No matter what kind of turntable you use, like or prefer, there’s something about the Kuzma Stabi S that will always attract. It’s that well-engineered minimalism – just a brass T-bar (inherently rigid and not vibration prone) with a motor at one end and a bearing at fitted into one of the spars. Who needs feet when rubber O-rings do the job? Even the platter – a pressed and machined aluminium plate that is anodized and plated, then fitted with a rubberized textile compound mat – is engineered for rough-housing.
The Stogi S damped unipivot is similarly minimalist in construction, in its none-more-black and brass finish. Like the deck, it’s built to last; maybe not to the road-digger solidity of the turntable, but you could still win a bar brawl with the arm and not find a scratch on the thing. And fortunately, both products have a sonic performance that gives as good as it gets, and the Tonka Toy build does not undermine the excellent sound quality.
All of which caused a spot of panic when Kuzma announced it was to make a 12” version of both deck and arm. Would the magic be broken? Would it still be the sort of turntable you might imagine Brunel would make? Fortunately, both rely on healthy doses of a ‘if it ain’t broke, don’t fix it’ ethos, and the extension in no way compromises the performance of the original designs. Which says a lot about those original designs that they can be extended out relatively easily. And also, given the elegant simplicity of the design, it’s a near-zero maintenance product.
If you are the kind of person who thinks manuals are for wimps, you’ll love the pairing. While it’s not as simple as unpacking it and pressing the ‘go’ button, taking the deck out of the box will still probably take longer than putting it together. The arm assembly is more involved and you’ll need the manual – especially as there’s a silicone-damped dashpot to contend with – but it will still take you longer to accurately align a cartridge than it will to install the arm. The only truly difficult parts involve adjusting VTA (an exercise in getting an Allen key under the arm base, which can be tricky), azimuth adjustment (the counterweights double up as tracking force and azimuth compensation) and anti-skate. This last involves connecting a weight and wheel on the base to a little brass hook on the arm itself and can be fiddly. In fairness, anti-skate bias adjustment doesn’t seem to be that vitally important here, perhaps a function of unipivots in general.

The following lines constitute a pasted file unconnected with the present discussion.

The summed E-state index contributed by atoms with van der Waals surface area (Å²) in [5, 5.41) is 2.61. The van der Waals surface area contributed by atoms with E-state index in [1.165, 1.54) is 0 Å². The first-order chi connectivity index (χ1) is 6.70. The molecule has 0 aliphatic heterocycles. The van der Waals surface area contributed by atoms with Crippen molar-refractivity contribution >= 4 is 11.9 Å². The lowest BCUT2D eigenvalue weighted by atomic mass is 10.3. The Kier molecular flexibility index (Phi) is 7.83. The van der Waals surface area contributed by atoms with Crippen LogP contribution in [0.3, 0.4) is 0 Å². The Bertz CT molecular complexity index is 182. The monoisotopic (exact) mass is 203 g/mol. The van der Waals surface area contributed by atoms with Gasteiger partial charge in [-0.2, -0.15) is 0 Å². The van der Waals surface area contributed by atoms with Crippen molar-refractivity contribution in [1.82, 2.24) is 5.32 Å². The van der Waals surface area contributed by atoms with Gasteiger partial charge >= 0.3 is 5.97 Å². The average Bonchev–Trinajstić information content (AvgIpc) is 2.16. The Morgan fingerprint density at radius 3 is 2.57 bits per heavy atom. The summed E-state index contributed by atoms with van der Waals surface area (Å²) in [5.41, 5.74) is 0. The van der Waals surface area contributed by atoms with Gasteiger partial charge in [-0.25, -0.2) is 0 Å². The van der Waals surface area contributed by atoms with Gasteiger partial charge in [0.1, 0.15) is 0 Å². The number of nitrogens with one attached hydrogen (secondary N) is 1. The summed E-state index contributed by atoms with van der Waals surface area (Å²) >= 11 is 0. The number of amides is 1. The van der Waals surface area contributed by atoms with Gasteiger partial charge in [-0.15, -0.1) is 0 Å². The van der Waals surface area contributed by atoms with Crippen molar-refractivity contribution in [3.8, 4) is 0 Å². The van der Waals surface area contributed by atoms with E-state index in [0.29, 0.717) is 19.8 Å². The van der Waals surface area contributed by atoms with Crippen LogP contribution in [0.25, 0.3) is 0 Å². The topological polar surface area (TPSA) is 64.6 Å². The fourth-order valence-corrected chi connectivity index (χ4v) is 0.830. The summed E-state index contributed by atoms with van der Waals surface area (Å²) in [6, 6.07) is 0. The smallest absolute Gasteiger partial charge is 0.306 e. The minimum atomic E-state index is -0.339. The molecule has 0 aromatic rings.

Kuzma supplies comprehensive manuals for both deck and arm, along with a suitable protractor designed for a 12” arm, but this last was being printed at the time of writing, so instead I used the excellent revised version of the Dr Feickert protractor to great effect. As most vinyl-lovers know, the two alignment joints on the deck are not the secret to the 12” arm’s potentially great sound, it’s the lower distortion between these two points that makes the difference.
The review of the Stabi S-12 is essentially going over old ground. What applies to the standard Stabi S applies here in almost identical measure. It’s a very quiet, measured sounding deck, more concerned with providing a neutral platform for the arm to extract the maximum amount of information than it is making a song and dance about the process of spinning a platter. It retains the sense of music rising out of a neutral silent background and the overall presentation is pitched only slightly on the warm side of things (this really only manifests itself when compared to colder sounding decks like the Clearaudios of this world, and is reminiscent of Notts Analogue and SME decks… so it’s clearly a tonality popular with UK ears). As mentioned before, the big issue here is that there is no issue; if you like the Stabi S, you’ll like the Stabi S-12.